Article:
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South African listed mining company Gold Fields has announced the resignation of its general counsel Michael Fleischer.
The announcement, made to the Johannesburg Stock Exchange yesterday (20 January), will see Fleischer step down from his role on 31 January.
Fleischer, a former partner at South African firm Webber Wentzel, became Gold Fields’ general counsel iin 2006. He sat on the company’s executive committee, alongside Taryn Harmse, who was appointed as assistant general counsel in June last year and company secretary on 1 August 2013.
The reasons for Fleischer’s resignation are not known.
In a statement the company said: “The board has accepted Michael’s resignation and would like to express appreciation to him for his years of dedicated service and to wish him well in his future endeavours.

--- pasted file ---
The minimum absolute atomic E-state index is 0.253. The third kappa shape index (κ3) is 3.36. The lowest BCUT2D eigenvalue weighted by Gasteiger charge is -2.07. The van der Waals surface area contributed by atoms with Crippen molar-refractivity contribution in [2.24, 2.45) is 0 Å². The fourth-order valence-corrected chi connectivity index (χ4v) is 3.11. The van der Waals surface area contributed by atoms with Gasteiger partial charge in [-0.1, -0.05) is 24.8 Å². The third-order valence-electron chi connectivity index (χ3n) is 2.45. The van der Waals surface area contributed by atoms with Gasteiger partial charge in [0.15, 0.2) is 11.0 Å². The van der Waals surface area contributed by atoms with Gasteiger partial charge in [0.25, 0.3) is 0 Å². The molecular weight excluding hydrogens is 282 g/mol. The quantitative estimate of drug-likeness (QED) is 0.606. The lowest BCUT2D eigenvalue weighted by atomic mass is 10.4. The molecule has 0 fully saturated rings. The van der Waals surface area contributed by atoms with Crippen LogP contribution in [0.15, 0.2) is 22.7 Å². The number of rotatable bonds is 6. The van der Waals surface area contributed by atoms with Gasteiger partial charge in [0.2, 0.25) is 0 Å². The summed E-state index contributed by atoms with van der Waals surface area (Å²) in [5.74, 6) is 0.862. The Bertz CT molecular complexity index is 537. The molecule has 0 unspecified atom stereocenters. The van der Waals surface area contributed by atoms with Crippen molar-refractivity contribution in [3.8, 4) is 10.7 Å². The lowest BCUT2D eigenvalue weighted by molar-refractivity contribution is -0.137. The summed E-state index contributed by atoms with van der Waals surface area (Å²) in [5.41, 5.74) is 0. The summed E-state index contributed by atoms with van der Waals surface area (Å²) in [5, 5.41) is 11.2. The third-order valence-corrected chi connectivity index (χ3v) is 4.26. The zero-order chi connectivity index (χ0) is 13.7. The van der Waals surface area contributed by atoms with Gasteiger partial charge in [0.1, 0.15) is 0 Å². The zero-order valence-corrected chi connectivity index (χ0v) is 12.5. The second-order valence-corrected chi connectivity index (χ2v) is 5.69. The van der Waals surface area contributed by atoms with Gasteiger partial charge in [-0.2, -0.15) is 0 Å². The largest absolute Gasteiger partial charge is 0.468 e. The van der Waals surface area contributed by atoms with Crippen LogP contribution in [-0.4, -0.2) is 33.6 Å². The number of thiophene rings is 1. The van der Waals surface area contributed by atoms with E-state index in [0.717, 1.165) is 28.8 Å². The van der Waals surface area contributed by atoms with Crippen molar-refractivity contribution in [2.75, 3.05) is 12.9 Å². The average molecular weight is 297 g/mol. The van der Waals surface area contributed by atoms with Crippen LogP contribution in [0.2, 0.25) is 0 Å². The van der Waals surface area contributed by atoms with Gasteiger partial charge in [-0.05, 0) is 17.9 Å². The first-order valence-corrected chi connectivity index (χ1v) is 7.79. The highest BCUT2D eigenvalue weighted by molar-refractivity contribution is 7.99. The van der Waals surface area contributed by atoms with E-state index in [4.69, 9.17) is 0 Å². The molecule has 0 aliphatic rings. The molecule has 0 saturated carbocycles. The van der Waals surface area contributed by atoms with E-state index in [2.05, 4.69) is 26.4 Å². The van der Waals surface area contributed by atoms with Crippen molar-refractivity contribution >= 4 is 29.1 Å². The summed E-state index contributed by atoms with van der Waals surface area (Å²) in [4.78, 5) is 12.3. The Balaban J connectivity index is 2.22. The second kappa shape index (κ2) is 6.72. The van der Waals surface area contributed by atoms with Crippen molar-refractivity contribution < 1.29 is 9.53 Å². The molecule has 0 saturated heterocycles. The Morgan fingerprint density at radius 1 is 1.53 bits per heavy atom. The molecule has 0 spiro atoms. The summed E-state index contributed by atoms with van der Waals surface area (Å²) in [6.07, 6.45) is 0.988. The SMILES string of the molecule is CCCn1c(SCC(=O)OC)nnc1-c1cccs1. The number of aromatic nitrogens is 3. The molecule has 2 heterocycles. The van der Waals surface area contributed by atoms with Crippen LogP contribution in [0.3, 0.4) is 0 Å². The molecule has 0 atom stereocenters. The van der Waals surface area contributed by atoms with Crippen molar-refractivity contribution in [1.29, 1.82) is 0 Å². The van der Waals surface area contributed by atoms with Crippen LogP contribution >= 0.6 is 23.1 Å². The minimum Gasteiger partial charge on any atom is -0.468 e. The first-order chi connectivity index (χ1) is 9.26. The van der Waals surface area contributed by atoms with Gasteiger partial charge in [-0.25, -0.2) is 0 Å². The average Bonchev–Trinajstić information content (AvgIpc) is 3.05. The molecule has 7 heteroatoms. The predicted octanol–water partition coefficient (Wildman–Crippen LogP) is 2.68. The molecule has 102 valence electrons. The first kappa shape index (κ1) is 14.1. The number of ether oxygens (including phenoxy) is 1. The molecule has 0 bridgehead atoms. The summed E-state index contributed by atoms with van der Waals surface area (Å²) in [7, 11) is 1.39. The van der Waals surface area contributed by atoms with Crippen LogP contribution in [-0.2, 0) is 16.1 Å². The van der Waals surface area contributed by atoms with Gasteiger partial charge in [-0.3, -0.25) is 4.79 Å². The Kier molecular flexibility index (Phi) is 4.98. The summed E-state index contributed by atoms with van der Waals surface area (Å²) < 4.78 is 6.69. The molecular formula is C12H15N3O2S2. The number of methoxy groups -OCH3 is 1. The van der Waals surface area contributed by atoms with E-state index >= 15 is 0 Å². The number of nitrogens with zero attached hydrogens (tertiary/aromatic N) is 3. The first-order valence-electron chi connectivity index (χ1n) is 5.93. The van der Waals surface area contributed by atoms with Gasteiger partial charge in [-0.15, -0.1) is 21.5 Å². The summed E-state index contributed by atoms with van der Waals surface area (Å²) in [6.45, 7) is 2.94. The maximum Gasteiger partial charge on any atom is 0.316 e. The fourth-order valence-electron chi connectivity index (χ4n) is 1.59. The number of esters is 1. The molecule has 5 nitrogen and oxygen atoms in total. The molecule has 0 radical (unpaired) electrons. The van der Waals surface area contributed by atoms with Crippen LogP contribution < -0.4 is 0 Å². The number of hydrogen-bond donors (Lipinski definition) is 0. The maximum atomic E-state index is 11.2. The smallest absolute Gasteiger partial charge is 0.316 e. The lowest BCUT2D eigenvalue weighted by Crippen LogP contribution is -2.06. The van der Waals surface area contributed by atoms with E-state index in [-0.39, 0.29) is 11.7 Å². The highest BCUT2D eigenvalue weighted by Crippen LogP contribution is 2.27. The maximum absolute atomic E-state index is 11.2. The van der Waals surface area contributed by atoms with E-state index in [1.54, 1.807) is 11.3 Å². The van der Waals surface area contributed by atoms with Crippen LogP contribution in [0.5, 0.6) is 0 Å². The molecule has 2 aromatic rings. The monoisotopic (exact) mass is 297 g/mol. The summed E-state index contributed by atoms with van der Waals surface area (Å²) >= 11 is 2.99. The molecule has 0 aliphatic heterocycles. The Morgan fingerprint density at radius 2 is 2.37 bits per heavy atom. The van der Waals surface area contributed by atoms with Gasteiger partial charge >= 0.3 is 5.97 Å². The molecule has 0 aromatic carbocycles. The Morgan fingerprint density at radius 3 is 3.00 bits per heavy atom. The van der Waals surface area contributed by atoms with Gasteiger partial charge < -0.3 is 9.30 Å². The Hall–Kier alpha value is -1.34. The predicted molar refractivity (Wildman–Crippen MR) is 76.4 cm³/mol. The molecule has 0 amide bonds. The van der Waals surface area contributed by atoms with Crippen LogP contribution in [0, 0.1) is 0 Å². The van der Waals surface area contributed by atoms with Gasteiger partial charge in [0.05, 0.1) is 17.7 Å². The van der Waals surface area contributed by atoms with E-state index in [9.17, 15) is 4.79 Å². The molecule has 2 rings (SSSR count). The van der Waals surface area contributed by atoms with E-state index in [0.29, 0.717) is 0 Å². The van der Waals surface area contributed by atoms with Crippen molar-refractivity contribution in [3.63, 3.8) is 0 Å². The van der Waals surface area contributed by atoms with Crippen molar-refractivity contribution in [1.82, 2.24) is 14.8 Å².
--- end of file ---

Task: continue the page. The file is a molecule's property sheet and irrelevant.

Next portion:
”The board will commence a process to identify a successor to Michael and is committed to hiring a person that can help to implement the changes noted in the board’s announcement related to the South Deep Black Economic Empowerment transaction made on August 22, 2013 and to deliver upon the company’s objectives for the benefit of all stakeholders.”
The news follows an announcement in September last year that the US Securities & Exchange Commission (SEC) was investigating Gold Fields over a 2010 ZAR2.1bn (£118m) Black Economic Empowerment (BEE) transaction made by the company, which saw the sale of shares in Gold Fields’ South Deep mine to a black-owned group.
Last year Gold Fields hired Paul Weiss to carry out an independent investigation into the transaction. On 22 August the company said the investigation had concluded that the transaction was “of lasting benefit” to the company and its BEE stakeholders, but that the implementation of the deal “did not consistently meet the high standards set by Gold Fields”. The board identified areas where internal policies and procedures should be strengthened, and CEO Nick Holland offered to waive his year-end bonus “in recognition of the concerns” over the transaction.
Fleischer has not been named in connection with the SEC investigation or Gold Fields’ review of the BEE transaction.
Last week The Lawyer revealed that energy giant Royal Dutch Shell general counsel Peter Rees QC had left the company suddenly (10 January 2014).